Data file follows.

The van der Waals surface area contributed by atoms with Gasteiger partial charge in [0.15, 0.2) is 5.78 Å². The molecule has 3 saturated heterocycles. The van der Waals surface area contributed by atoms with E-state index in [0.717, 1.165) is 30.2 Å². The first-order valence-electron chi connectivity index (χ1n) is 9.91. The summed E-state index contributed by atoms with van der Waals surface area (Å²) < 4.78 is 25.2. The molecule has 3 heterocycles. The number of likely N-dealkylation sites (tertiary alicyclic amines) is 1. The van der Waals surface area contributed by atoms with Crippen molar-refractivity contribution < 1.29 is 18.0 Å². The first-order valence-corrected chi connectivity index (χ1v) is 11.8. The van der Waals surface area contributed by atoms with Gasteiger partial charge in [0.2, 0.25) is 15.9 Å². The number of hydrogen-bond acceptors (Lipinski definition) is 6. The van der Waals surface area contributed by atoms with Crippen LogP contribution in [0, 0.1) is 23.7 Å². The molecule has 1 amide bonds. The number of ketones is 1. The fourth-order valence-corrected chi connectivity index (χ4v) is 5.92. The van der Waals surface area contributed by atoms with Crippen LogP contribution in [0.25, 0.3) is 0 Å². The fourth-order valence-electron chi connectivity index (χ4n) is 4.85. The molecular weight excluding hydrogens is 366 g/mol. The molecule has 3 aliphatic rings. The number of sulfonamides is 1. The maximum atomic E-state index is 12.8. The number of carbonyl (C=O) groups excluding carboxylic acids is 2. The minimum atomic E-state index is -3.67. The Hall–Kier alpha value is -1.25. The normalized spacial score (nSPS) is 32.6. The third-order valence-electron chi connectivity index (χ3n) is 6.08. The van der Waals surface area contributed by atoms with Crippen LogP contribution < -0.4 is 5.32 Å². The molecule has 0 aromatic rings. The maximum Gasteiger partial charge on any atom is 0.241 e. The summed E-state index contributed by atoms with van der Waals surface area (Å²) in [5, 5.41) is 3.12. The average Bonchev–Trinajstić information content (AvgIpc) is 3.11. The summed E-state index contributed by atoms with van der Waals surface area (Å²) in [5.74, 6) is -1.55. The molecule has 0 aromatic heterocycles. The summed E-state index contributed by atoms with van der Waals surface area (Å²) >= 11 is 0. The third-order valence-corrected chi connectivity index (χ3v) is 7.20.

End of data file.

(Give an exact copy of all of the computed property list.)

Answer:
The van der Waals surface area contributed by atoms with Gasteiger partial charge in [0.15, 0.2) is 5.78 Å². The molecule has 3 saturated heterocycles. The van der Waals surface area contributed by atoms with E-state index in [0.717, 1.165) is 30.2 Å². The first-order valence-electron chi connectivity index (χ1n) is 9.91. The summed E-state index contributed by atoms with van der Waals surface area (Å²) < 4.78 is 25.2. The molecule has 3 heterocycles. The number of likely N-dealkylation sites (tertiary alicyclic amines) is 1. The van der Waals surface area contributed by atoms with Crippen molar-refractivity contribution < 1.29 is 18.0 Å². The first-order valence-corrected chi connectivity index (χ1v) is 11.8. The van der Waals surface area contributed by atoms with Gasteiger partial charge in [0.2, 0.25) is 15.9 Å². The number of hydrogen-bond acceptors (Lipinski definition) is 6. The van der Waals surface area contributed by atoms with Crippen LogP contribution in [0, 0.1) is 23.7 Å². The molecule has 1 amide bonds. The number of ketones is 1. The fourth-order valence-corrected chi connectivity index (χ4v) is 5.92. The van der Waals surface area contributed by atoms with Crippen LogP contribution in [0.25, 0.3) is 0 Å². The fourth-order valence-electron chi connectivity index (χ4n) is 4.85. The molecular weight excluding hydrogens is 366 g/mol. The molecule has 3 aliphatic rings. The number of sulfonamides is 1. The maximum atomic E-state index is 12.8. The number of carbonyl (C=O) groups excluding carboxylic acids is 2. The minimum atomic E-state index is -3.67. The Hall–Kier alpha value is -1.25. The normalized spacial score (nSPS) is 32.6. The third-order valence-electron chi connectivity index (χ3n) is 6.08. The van der Waals surface area contributed by atoms with Crippen LogP contribution < -0.4 is 5.32 Å². The molecule has 0 aromatic rings. The maximum Gasteiger partial charge on any atom is 0.241 e. The summed E-state index contributed by atoms with van der Waals surface area (Å²) in [5, 5.41) is 3.12. The average Bonchev–Trinajstić information content (AvgIpc) is 3.11. The summed E-state index contributed by atoms with van der Waals surface area (Å²) in [5.74, 6) is -1.55. The molecule has 0 aromatic heterocycles. The summed E-state index contributed by atoms with van der Waals surface area (Å²) >= 11 is 0. The third-order valence-corrected chi connectivity index (χ3v) is 7.20.